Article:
Not long after the birth of Lorenzo, Ingrid and Fabrice separated, subsequently divorcing, Ingrid went back to Colombia. A candidate running for the presidency of Colombia in 1989, Luis Carlos Galán was murdered. Ingrid’s mother, Yolanda was not only a supporter of Galan’s, but she was also stood behind him when he was shot. This event, the motivation for Ingrid’s return to Colombia, where she would take up the post of an advisor to the Minister of Finance, then later, to the Minister of Foreign Trade.
In 1994, Ingrid was elected to the Chamber of Representatives after winning a seat in the lower house on an anti-corruption ticket. President at the time, Ernesto Samper, was accused of accepting money from the Cali drug cartel to help fund his campaign. Ingrid continually criticised his administration.
The Partido Verde Oxigeno – The Green Oxygen Party – was launched by Ingrid in 1997, created to take on the liberal and conservative parties. Then in 1998, Ingrid ran for, and in a record win – Ingrid received the highest ever number of votes for a candidate – became Senator. She soon became the target for death threats, concerned for her children’s safety, she sent to live with their father, who at this time was living in New Zealand. Later that year Andrea Pastrana – who had promised electoral reform in return for Ingrid’s support – won the presidential election and reneged on his promise. Ingrid, withdrawing her support, joined the opposition. In March 2001, Ingrid published ‘La rage au cœur’ which was translated into English and published in 2002 with the title ‘Until Death Do Us Part: My Struggle to Reclaim Colombia’ which details this period in Ingrid’s life.
The Kidnap – February 23rd, 2002
On the campaign trail for the presidency in 2002, Ingrid and Clara Rojas8*, on their way to San Vicente del Caguán, a rebel-held territory in southern Colombia, were stopped at a roadblock set up by Revolutionary Armed Forces of Colombia (FARC) and taken hostage, and, as I referred to at the beginning of this article, were held captive for six and a half years until a successful but extremely daring rescue mission. Colombian secret military agents had managed to infiltrate the gang. On July 2nd, 2008, Colombian soldiers, undercover as aid workers, landed at the camp in a helicopter and managed to convince the rebels that they were there to transfer the hostages to another FARC held location. However, Ingrid, Clara and 15 other hostages were flown to freedom.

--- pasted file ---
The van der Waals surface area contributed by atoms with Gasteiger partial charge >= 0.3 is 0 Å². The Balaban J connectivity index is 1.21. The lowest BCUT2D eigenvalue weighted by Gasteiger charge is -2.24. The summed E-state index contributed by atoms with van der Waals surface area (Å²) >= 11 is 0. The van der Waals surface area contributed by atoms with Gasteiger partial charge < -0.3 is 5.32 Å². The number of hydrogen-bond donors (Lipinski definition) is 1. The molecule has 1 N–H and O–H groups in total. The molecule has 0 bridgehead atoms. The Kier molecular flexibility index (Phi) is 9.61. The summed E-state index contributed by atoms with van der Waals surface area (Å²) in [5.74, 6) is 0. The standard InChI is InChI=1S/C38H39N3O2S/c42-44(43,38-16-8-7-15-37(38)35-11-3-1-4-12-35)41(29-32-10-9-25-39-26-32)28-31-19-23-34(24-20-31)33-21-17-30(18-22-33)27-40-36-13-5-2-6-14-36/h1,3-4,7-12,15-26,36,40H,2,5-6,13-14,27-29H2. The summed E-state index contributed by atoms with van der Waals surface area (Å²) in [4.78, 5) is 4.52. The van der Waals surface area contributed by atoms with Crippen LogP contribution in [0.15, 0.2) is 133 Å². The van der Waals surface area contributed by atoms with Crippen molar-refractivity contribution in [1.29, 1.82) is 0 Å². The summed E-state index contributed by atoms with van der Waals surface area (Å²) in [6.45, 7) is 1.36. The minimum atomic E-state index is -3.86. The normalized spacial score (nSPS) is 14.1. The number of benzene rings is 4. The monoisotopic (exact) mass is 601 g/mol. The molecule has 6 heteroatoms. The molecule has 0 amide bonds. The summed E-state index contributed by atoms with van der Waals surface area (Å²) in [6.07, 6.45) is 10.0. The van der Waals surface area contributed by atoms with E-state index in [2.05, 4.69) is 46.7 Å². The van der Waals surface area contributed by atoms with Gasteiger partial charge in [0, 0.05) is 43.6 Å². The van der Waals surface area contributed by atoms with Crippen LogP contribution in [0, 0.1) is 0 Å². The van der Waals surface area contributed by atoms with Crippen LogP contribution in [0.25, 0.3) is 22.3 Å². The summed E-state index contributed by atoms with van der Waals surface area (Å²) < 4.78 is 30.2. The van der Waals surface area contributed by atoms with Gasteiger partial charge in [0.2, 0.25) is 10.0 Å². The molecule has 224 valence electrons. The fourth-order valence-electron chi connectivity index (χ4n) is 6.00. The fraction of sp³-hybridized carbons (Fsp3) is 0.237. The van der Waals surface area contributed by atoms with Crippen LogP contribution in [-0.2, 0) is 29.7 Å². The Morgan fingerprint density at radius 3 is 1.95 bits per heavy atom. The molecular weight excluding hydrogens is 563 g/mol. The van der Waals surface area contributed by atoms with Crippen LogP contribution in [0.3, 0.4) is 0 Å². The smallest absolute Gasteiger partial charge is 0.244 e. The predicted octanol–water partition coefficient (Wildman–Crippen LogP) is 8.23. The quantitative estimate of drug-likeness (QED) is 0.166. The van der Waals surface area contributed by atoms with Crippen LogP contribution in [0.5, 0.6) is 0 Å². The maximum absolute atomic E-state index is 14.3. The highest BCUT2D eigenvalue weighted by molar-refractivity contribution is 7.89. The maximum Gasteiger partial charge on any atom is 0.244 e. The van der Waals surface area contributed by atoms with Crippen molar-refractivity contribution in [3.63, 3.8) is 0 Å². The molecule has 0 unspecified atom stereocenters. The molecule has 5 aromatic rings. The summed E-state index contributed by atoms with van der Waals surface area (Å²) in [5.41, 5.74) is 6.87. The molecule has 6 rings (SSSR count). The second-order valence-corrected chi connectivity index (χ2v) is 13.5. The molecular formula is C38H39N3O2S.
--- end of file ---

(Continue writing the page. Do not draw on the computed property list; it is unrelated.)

* Two years into captivity, a pregnant Clara went into complicated labour. Her midwife, no more than a terrorist with a sharp knife, drugged Clara and proceeded to perform an emergency caesarean. Incredibly, Clara’s son, Emmanuel survived. Sadly, when he was only eight months old, FARC stole him from her. I am more than pleased to report following the rescue in 2008, mother and son have reunited once again.
After being rescued, Ingrid Betancourt was reunited with her family in Bogotá before being flown to Paris, France. The French president of the time Nicolas Sarkozy, during a ceremony held at Élysée Palace, named Ingrid ‘a knight of the Legion of Honour’ hailing her as “a symbol of hope”.